More Faq About Organic

Do organic farmers ever use pesticides?

Prevention is the organic farmer's primary strategy for disease, weed, and insect control. By building healthy soils, organic farmers find that healthy plants are better able to resist disease and insects. Organic producers often select species that are well adapted for the climate and therefore resist disease and pests. When pest populations get out of balance, growers will try various options like insect predators, mating disruption, traps, and barriers. If these fail, permission may be granted by the certifier to apply botanical or other nonpersistent pest controls under restricted conditions. Botanicals are derived from plants and are broken down quickly by oxygen and sunlight.

How will purchasing organic products help keep our water clean?

Conventional agricultural methods can cause water contamination. Beginning in May 1995, a network of environmental organizations, including the Environmental Working Group, began testing tap water for herbicides in cities across the United States' Corn Belt, and in Louisiana and Maryland. The results revealed widespread contamination of tap water with many different pesticides at levels that present serious health risks. In some cities, herbicides in tap water exceed federal lifetime health standards for weeks or months at a time. The organic farmer's elimination of polluting chemicals and nitrogen leaching, in combination with soil building, works to prevent contamination, and protects and conserves water resources.

Is organic food better for you?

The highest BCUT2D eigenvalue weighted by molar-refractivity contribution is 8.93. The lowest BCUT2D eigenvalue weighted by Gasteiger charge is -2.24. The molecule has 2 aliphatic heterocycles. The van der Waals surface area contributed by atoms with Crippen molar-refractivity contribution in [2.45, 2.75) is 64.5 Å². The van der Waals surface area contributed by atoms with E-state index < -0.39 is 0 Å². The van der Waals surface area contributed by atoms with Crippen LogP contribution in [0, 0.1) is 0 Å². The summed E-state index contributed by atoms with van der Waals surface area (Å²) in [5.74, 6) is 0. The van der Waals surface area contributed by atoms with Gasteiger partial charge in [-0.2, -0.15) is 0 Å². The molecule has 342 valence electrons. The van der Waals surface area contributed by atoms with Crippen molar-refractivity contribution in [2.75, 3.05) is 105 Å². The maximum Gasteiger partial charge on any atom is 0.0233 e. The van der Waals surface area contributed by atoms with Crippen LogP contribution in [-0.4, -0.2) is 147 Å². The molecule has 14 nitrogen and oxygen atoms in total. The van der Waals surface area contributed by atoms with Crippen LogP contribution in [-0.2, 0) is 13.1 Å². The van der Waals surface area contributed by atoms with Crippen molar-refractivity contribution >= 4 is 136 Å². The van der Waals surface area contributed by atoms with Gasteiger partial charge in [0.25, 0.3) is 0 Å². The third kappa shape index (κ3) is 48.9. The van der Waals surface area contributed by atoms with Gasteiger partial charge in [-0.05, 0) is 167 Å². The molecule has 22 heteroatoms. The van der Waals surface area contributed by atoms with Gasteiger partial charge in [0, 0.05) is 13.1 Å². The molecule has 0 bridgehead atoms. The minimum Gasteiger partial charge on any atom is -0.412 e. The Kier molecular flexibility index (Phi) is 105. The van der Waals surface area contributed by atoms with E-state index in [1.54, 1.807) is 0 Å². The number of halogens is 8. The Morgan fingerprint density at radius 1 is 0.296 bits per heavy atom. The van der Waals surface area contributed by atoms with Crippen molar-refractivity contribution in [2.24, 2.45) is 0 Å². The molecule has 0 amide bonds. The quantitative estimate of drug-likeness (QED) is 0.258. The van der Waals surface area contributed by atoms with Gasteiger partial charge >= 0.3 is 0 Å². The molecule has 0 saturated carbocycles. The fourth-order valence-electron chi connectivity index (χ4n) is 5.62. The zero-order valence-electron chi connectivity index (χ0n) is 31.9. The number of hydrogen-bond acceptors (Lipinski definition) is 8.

There is no conclusive evidence at this time to suggest that organically produced foods are more nutritious. Rather, organic foods and fiber are spared the application of toxic and persistent insecticides, herbicides, fungicides and fertilizers. Many EPA-approved pesticides were registered long before extensive research linked these chemicals to cancer and other diseases. In the long run, organic farming techniques provide a safer, more sustainable environment for everyone.

Why does organic food sometimes cost more?

Prices for organic foods reflect many of the same costs as conventional items in terms of growing, harvesting, transportation and storage. Organically produced foods must meet stricter regulations governing all of these steps, so the process is often more labor- and management-intensive, and farming tends to be on a smaller scale. There is also mounting evidence that if all the indirect costs of conventional food productionФcleanup of polluted water, replacement of eroded soils, costs of health care for farmers and their workersФwere factored into the price of food, organic foods would cost the same or, more likely, be cheaper.

Isn't organic food just a fad?